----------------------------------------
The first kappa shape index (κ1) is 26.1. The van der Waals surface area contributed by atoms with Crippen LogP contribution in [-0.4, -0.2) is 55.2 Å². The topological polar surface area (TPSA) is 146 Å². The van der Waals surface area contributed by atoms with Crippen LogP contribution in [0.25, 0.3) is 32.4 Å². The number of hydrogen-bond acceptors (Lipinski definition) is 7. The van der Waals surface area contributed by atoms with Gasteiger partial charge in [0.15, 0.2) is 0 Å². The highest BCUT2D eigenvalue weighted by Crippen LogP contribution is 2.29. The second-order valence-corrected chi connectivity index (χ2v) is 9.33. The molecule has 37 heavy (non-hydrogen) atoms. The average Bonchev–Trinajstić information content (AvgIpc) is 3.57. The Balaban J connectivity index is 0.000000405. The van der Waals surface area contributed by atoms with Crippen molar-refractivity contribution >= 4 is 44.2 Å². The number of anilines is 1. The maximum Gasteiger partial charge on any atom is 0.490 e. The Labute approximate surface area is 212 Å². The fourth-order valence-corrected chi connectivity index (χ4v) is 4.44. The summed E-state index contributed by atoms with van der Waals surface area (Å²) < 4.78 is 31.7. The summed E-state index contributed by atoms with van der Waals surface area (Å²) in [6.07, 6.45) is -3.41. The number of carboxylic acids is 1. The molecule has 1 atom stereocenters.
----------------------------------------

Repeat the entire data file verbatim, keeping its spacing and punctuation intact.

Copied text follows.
The first kappa shape index (κ1) is 26.1. The van der Waals surface area contributed by atoms with Crippen LogP contribution in [-0.4, -0.2) is 55.2 Å². The topological polar surface area (TPSA) is 146 Å². The van der Waals surface area contributed by atoms with Crippen LogP contribution in [0.25, 0.3) is 32.4 Å². The number of hydrogen-bond acceptors (Lipinski definition) is 7. The van der Waals surface area contributed by atoms with Gasteiger partial charge in [0.15, 0.2) is 0 Å². The highest BCUT2D eigenvalue weighted by Crippen LogP contribution is 2.29. The second-order valence-corrected chi connectivity index (χ2v) is 9.33. The molecule has 37 heavy (non-hydrogen) atoms. The average Bonchev–Trinajstić information content (AvgIpc) is 3.57. The Balaban J connectivity index is 0.000000405. The van der Waals surface area contributed by atoms with Crippen molar-refractivity contribution >= 4 is 44.2 Å². The number of anilines is 1. The maximum Gasteiger partial charge on any atom is 0.490 e. The Labute approximate surface area is 212 Å². The fourth-order valence-corrected chi connectivity index (χ4v) is 4.44. The summed E-state index contributed by atoms with van der Waals surface area (Å²) < 4.78 is 31.7. The summed E-state index contributed by atoms with van der Waals surface area (Å²) in [6.07, 6.45) is -3.41. The number of carboxylic acids is 1. The molecule has 1 atom stereocenters.